"(c) Except as provided in subsection (e) of this section, on request of a party in *92 interest and after notice and a hearing, the court may convert a case under this chapter to a case under chapter 7 of this title, or may dismiss a case under this chapter, whichever is in the best interest of creditors and the estate, for cause. . . ." [Emphasis added] 11 U.S.C. § 1307(c).

    The debtor argues that "a failure to confirm this plan would necessarily and unfortunately cause this court to enter the "quantitative thicket" it so skillfully avoided in Seman" and that "[t]he unfortunate result of taking that path would be to contribute to the already growing uncertainty as to what is not an appropriate repayment sum." This argument cannot be accepted in light of the legislative history surrounding Chapter 13. The House Report states:

    "The purpose of Chapter 13 is to enable an individual, under court supervision and protection, to develop and perform under a plan for repayment of his debts over an extended period."

    H.R.Rep.No.95-595, 95th Cong., 1st Sess. (1977) 118 U.S.Code Cong. & Admin. News 1978, pp. 5787, 6079. In addition, the Senate Report states:

    "Chapter 13 is designed to serve as a flexible vehicle for the repayment of part or all of the allowed claims of the debtor."

    S.Rep.No.95-989, 95th Cong., 2d Sess. (1978) 141, U.S.Code Cong. & Admin. News 1978, pp. 5787, 5927.

    In the Seman case, supra, this court refused to apply a quantitative analysis in connection with the term "good faith" as expressed in Code § 1325(a)(3) because this court did not believe that "good faith" should be equated with the concept of "best effort", especially since "best effort" was not expressed as a standard for confirmation. Instead, this court concluded in Seman, supra that a zero plan or a disguised liquidation plan, was not consistent with the statutory design for meaningful payments contemplated under Chapter 13. Accordingly, this court held that it may dismiss or convert a Chapter 13 plan for cause as authorized under Code § 1307(c), when such plan contravenes the legislative purpose underlying Chapter 13. Thus, while a quantitative analysis is not appropriated in determining "good faith", such analysis is germane to the question as to whether meaningful repayment is offered so as to escape a dismissal or conversion of a Chapter 13 plan for cause.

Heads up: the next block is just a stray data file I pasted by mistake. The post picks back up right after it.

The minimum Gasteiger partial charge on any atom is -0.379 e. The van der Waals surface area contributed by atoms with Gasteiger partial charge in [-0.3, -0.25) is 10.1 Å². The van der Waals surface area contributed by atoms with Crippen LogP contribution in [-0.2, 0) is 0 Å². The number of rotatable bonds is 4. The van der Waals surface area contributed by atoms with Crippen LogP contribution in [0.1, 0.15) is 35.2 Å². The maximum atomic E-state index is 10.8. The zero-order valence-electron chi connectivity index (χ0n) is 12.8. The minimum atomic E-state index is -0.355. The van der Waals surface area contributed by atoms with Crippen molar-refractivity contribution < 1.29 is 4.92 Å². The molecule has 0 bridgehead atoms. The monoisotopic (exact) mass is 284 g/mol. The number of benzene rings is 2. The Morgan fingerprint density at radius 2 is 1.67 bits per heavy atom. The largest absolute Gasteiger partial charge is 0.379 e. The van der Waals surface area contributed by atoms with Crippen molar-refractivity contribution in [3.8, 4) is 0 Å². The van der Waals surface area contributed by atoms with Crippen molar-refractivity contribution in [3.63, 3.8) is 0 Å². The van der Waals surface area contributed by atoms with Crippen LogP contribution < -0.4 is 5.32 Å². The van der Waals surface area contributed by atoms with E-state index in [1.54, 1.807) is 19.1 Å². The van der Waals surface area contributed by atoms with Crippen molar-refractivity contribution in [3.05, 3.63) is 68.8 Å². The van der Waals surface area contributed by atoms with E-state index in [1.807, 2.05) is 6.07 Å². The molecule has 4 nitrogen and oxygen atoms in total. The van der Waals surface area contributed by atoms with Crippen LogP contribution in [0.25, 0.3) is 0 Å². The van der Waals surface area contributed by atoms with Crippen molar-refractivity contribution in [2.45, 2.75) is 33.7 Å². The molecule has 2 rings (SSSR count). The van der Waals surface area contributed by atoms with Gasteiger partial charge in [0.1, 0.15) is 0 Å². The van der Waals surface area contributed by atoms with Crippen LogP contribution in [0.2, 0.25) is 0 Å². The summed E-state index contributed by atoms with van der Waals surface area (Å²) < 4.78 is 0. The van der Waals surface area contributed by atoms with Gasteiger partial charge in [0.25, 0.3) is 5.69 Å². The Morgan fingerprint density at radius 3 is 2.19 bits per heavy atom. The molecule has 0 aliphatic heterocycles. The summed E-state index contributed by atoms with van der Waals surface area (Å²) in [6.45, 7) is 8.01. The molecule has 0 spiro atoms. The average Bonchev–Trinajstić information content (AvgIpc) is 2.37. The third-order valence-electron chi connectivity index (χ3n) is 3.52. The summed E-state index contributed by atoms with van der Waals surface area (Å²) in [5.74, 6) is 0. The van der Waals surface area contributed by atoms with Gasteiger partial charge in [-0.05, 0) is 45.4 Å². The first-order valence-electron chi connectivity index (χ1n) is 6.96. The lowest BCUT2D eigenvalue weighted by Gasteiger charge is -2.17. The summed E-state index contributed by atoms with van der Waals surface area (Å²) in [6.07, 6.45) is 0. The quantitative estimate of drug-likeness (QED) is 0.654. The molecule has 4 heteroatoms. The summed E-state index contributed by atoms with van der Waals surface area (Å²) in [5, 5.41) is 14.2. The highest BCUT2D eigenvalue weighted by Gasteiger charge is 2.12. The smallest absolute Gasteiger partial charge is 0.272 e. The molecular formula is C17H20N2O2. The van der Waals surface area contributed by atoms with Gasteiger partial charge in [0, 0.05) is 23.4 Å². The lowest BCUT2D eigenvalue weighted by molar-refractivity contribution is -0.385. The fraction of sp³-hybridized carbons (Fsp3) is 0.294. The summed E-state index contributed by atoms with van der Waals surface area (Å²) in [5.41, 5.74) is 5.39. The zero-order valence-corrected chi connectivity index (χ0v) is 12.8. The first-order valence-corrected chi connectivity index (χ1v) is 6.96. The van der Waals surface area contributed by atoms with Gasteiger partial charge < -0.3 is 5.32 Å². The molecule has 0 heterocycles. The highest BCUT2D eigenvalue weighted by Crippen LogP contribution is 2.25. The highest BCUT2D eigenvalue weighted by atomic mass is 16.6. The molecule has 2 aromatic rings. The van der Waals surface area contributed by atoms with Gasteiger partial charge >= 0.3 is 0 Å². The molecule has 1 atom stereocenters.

In modifying the Bankruptcy court's requirement of a 70% repayment plan in In re Burrell, 2 B.R. 650, 5 B.C.D. 1321 (Bkrtcy.N. D.Cal. 1980), the District Court concluded that while an inflexible rule of 70% repayment was arbitrary a Bankruptcy Court must nevertheless exercise its discretion in determining "whether his plan proposes to make meaningful payments to unsecured creditors." In re Burrell, Dist.Ct. N.D.Cal. (Aug. 19, 1980, Ingram, D.J.), Judge Ingram went on to say:

    "If Congress had intended to abolish the substantiality requirement, it could have done so unambiguously. Because it did not, this Court must conclude that no change was intended."

    Having concluded that the objecting parties in interest have shown sufficient cause for rejecting the de minimis payment plan with respect to the student loan creditors, whose claims were nondischargeable in the debtor's previous Bankruptcy Act case, it follows that the petition in this case should be dismissed.

    The dismissal of this case is without prejudice to any application the debtor might subsequently make with regard to dischargeability of these obligations as an undue hardship under 20 U.S.C. § 1087-3(a).

    Submit order on notice.